At right: Greeter Falls. Photo by Chuck Sutherland.
Total dissolved solids (TDS) indicate the amount of ions, including salts and metals, dissolved in a certain amount of water. Some dissolved ions in water are common, such as some CO 2 from respiration by organisms, or salts in saltwater. However, above certain levels, TDS can be detrimental to ecosystems. Anthropogenic sources of high TDS are common, and include agricultural/pesticide runoff, sewage discharge, or increased salinity from de-icing salts.
The implications of TDS can be extremely difficult to explore, as the measurement does not differentiate between the different ions dissolved in water. Some ions may be beneficial, like nutrients, while some may be deleterious, like metals. Each type of substance can have a different effect on the physiology of the organisms in the environment.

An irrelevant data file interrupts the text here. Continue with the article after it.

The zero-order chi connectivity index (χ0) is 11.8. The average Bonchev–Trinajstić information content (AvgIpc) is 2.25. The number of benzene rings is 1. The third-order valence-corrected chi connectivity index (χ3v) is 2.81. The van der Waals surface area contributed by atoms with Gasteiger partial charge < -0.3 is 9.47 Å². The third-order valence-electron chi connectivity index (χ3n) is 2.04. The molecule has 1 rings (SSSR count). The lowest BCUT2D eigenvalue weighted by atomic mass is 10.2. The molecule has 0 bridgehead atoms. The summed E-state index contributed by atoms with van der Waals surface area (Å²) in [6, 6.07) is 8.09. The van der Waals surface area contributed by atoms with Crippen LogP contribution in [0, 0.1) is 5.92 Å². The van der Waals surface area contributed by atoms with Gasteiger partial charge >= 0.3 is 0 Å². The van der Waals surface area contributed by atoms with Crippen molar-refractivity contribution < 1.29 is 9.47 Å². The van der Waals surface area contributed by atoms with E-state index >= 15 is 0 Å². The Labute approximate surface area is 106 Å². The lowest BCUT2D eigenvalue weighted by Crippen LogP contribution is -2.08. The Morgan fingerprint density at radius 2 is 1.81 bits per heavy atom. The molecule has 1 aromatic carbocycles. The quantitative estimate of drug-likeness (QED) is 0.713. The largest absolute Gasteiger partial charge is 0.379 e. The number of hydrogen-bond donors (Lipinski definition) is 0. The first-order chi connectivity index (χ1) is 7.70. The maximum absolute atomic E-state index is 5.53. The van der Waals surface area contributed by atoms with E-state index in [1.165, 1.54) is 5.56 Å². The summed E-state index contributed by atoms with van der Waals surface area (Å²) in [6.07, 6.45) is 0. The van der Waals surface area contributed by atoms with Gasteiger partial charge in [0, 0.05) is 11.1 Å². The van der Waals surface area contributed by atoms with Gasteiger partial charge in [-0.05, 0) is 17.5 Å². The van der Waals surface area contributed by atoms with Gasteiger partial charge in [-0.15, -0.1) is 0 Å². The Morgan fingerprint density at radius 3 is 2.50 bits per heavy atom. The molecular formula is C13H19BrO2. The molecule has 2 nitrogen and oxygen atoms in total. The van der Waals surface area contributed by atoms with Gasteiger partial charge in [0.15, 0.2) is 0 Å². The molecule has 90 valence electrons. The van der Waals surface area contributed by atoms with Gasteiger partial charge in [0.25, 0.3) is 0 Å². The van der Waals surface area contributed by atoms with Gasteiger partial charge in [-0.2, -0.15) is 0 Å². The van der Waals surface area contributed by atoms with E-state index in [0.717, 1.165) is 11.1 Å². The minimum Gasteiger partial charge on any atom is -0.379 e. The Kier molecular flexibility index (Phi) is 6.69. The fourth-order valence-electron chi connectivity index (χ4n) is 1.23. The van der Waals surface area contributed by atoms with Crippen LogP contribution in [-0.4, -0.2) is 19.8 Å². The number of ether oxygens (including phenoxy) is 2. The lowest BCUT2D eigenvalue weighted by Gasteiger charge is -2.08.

The best way to lower the TDS level of your local creeks or rivers is by prevention.How To Help (And Who Can Help You)1. Don’t use chloride-based deicing methods.2. Limit impervious surfaces.3. Allow for natural growth near waterways.4. Plant a rain garden.5. Plan for a better future.6. Contact your representatives. 7. Support your local watershed stewards.8. Spread the word.Ready To Make A Difference?Pledge to do one or more of these mitigation activities!